"Hopefully things will change when women are given more opportunities"
Sunday 8 March 2020 14:56, UK
Andy Murray has urged tennis to address the imbalance in coaching roles for women, saying: "When it comes to mindset, skillset and intelligence, there's no reason why a woman can't be just as good as a man."
In an op-ed letter written for the International Olympic Committee, the two-time Wimbledon and Olympic singles champion wrote that tennis still has some way to go when it comes to equal opportunities for women in the sport.
The former world No 1 also wrote about the impact that his mother Judy's energy, determination and work ethic has had on his career.
But his appointment of Amelie Mauresmo as his own coach in 2014 brought the issues surrounding gender equality in coaching to sharp focus for the three-time Grand Slam champion.
With Amelie, the questions I would get asked a lot of the time after losing matches would be about our relationship. I've never had that at any other time in my career.
"The reaction to Amelie's appointment as my coach, even from people close to me, was when I realised there was a problem," wrote Murray. "The reason they were questioning her was purely based on her sex; it was not because of her ability or what she'd done in her career.
"I did well with Amelie and reached Grand Slam finals, but a lot of people saw the period when we worked together as a failure because I didn't win a Grand Slam title. People blamed her for that, but that wasn't the case with my other coaches - it was always me who was the problem, and I would get the criticism when I lost.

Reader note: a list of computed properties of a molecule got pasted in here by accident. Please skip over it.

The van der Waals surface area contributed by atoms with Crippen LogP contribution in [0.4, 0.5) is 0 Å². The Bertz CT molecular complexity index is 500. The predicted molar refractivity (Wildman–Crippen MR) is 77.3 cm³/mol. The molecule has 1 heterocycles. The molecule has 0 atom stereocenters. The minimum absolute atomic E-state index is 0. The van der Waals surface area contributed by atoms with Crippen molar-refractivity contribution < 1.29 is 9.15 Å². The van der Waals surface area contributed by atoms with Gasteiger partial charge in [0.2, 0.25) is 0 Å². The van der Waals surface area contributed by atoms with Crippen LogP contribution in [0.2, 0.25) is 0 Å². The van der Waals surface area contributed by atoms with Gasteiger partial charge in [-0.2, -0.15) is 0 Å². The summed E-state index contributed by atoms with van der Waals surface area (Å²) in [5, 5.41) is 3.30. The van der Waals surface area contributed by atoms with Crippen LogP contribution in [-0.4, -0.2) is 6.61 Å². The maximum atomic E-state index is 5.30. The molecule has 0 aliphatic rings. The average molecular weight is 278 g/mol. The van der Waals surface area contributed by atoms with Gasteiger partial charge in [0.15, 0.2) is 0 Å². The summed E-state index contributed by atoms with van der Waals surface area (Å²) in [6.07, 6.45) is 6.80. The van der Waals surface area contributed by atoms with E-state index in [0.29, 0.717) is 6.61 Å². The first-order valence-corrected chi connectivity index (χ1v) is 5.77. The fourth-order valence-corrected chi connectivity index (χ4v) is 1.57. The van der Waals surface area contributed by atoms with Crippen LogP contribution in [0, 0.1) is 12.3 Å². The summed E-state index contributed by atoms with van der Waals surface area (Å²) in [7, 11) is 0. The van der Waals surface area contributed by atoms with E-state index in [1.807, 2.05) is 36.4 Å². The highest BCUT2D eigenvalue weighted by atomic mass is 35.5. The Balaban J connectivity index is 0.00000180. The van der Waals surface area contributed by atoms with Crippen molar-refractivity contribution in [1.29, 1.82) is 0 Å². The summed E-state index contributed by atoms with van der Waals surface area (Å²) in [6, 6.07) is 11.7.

"With Amelie, the questions I would get asked a lot of the time after losing matches would be about our relationship. I've never had that at any other time in my career."
The Olympics might be moving closer to gender parity, with Tokyo 2020 expecting a record 48.8 per cent of athletes to be female, but the disparity in coaching representation also has some way to go. Just 11 per cent of accredited coaches at the Olympic Games Rio 2016 were female.
"When it comes to mindset, skillset and intelligence, there's no reason why a woman can't be just as good as a man, and hopefully things will change when women are given more opportunities."
The 32-year-old, who remains hopeful of making his comeback at the Miami Open in March, believes the Olympic Games have an important role to play in promoting gender equality.
"People love watching the Olympics because they see the best male and female athletes. They are entertained by the mix of athletes, and that's one of the reasons why it's the most successful sporting event," Murray wrote.
"When I first competed at the Olympics in Beijing in 2008, I went along to watch the badminton mixed doubles and absolutely loved it. Similarly, people love watching mixed doubles in tennis; more sports should look at these formats and think about what they can do and what fans might want.
"When I played mixed doubles with Serena Williams at Wimbledon last year, it was a good example of how the format draws a slightly different crowd to the sport. Normally when I win or lose at Wimbledon, people will come up to me and say: "Well done" or "Bad luck". But, with Serena, so many people said: "We loved seeing you and Serena playing together. It was brilliant." People enjoy seeing that, and we should promote it. How can you not see that it's a good thing?"
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